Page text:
Oconee County has experienced only modest growth in revenue it receives from sales tax in the last decade and a half even with significant expansion of its commercial inventory, changes in the county’s alcohol laws, and the opening of new restaurants.
The growth in sales tax revenue in Oconee County, in fact, is not so different from the growth experienced by Athens-Clarke County, which has lost some retail outlets to Oconee County and lost its exclusivity in selling alcohol in restaurants.
Oconee County did see a year of especially strong growth in sales tax revenue in 2014, following the opening of Epps Bridge Centre, but that increase followed a year of nearly zero growth and was mirrored by strong growth in Athens-Clarke County and Barrow County.
The rate of growth Oconee County experienced from 2013 to 2014, when Epps Bridge Centre opened, was not sustained the following year.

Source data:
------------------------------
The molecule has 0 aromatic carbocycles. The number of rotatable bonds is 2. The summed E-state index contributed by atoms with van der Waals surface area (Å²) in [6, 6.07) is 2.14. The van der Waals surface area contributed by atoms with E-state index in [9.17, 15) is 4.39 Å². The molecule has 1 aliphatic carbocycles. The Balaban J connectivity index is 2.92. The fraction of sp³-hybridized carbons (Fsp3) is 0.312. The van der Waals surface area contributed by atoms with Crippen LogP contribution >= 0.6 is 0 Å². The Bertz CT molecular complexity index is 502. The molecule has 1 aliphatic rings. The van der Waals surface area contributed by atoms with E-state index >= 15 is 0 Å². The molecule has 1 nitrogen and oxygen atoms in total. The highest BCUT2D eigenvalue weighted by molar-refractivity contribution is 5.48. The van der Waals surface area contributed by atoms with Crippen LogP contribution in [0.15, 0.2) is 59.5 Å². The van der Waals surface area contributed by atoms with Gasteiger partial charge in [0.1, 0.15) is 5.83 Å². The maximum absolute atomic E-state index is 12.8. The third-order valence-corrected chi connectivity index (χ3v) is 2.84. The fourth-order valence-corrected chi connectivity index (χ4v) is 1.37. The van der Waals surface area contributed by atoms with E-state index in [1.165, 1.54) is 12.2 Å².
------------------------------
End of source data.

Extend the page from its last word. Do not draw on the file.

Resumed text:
The data suggest that at least some of the sales in new outlets in Oconee County have come at the expense of existing stores in the county and that Oconee County’s fortunes are tightly linked to those of the surrounding counties.
That conclusion is an important one as county leadership invests taxpayer dollars building infrastructure in an effort to lure even more retail outlets to the county.
Sales Tax Distributions
These findings come from an analysis of sales tax revenues received by the three counties from 1999 to Aug. 31, 2016.
The Georgia Department of Revenue provides on its web site distributions of county sales tax revenue on a monthly basis going back through 1999.
I downloaded those data for Oconee County, Barrow County and the unified government of Athens-Clarke County because the three counties share the quickly developing SR 316 corridor.
I downloaded monthly distributions for the county’s Special Purpose Local Option Sales Tax as well as for the Local Option Sales Tax.